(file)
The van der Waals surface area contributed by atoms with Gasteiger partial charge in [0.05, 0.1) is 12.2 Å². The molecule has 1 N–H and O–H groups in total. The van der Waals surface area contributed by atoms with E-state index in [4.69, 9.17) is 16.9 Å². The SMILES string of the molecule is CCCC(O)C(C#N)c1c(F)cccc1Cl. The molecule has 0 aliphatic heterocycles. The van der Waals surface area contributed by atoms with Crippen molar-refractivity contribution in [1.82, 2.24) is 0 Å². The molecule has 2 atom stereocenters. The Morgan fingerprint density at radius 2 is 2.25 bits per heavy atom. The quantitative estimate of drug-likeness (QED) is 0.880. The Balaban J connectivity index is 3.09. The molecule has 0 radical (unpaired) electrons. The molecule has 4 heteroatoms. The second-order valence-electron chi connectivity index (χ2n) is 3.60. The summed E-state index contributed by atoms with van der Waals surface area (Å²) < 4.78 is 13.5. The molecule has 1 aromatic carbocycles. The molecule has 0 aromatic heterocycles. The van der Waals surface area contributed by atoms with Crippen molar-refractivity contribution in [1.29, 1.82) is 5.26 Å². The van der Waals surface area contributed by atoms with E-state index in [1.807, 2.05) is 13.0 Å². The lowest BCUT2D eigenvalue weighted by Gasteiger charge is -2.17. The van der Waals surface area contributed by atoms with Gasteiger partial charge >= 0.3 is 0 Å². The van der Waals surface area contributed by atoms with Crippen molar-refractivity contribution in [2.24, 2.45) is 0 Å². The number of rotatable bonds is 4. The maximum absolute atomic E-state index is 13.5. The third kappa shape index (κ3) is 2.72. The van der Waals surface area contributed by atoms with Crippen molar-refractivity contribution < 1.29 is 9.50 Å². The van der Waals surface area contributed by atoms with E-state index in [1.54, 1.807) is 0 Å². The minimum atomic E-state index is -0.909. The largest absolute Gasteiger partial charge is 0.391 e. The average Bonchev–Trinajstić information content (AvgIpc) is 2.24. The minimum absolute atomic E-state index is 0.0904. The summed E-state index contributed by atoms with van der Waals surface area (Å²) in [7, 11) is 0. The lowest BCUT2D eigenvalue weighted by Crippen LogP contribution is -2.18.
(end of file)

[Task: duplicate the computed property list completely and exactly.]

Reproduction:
The van der Waals surface area contributed by atoms with Gasteiger partial charge in [0.05, 0.1) is 12.2 Å². The molecule has 1 N–H and O–H groups in total. The van der Waals surface area contributed by atoms with E-state index in [4.69, 9.17) is 16.9 Å². The SMILES string of the molecule is CCCC(O)C(C#N)c1c(F)cccc1Cl. The molecule has 0 aliphatic heterocycles. The van der Waals surface area contributed by atoms with Crippen molar-refractivity contribution in [1.82, 2.24) is 0 Å². The molecule has 2 atom stereocenters. The Morgan fingerprint density at radius 2 is 2.25 bits per heavy atom. The quantitative estimate of drug-likeness (QED) is 0.880. The Balaban J connectivity index is 3.09. The molecule has 0 radical (unpaired) electrons. The molecule has 4 heteroatoms. The second-order valence-electron chi connectivity index (χ2n) is 3.60. The summed E-state index contributed by atoms with van der Waals surface area (Å²) < 4.78 is 13.5. The molecule has 1 aromatic carbocycles. The molecule has 0 aromatic heterocycles. The van der Waals surface area contributed by atoms with Crippen molar-refractivity contribution in [1.29, 1.82) is 5.26 Å². The van der Waals surface area contributed by atoms with E-state index in [1.807, 2.05) is 13.0 Å². The lowest BCUT2D eigenvalue weighted by Gasteiger charge is -2.17. The van der Waals surface area contributed by atoms with Gasteiger partial charge >= 0.3 is 0 Å². The van der Waals surface area contributed by atoms with Crippen molar-refractivity contribution in [2.24, 2.45) is 0 Å². The number of rotatable bonds is 4. The maximum absolute atomic E-state index is 13.5. The third kappa shape index (κ3) is 2.72. The van der Waals surface area contributed by atoms with Crippen molar-refractivity contribution < 1.29 is 9.50 Å². The van der Waals surface area contributed by atoms with E-state index in [1.54, 1.807) is 0 Å². The minimum atomic E-state index is -0.909. The largest absolute Gasteiger partial charge is 0.391 e. The average Bonchev–Trinajstić information content (AvgIpc) is 2.24. The minimum absolute atomic E-state index is 0.0904. The summed E-state index contributed by atoms with van der Waals surface area (Å²) in [7, 11) is 0. The lowest BCUT2D eigenvalue weighted by Crippen LogP contribution is -2.18.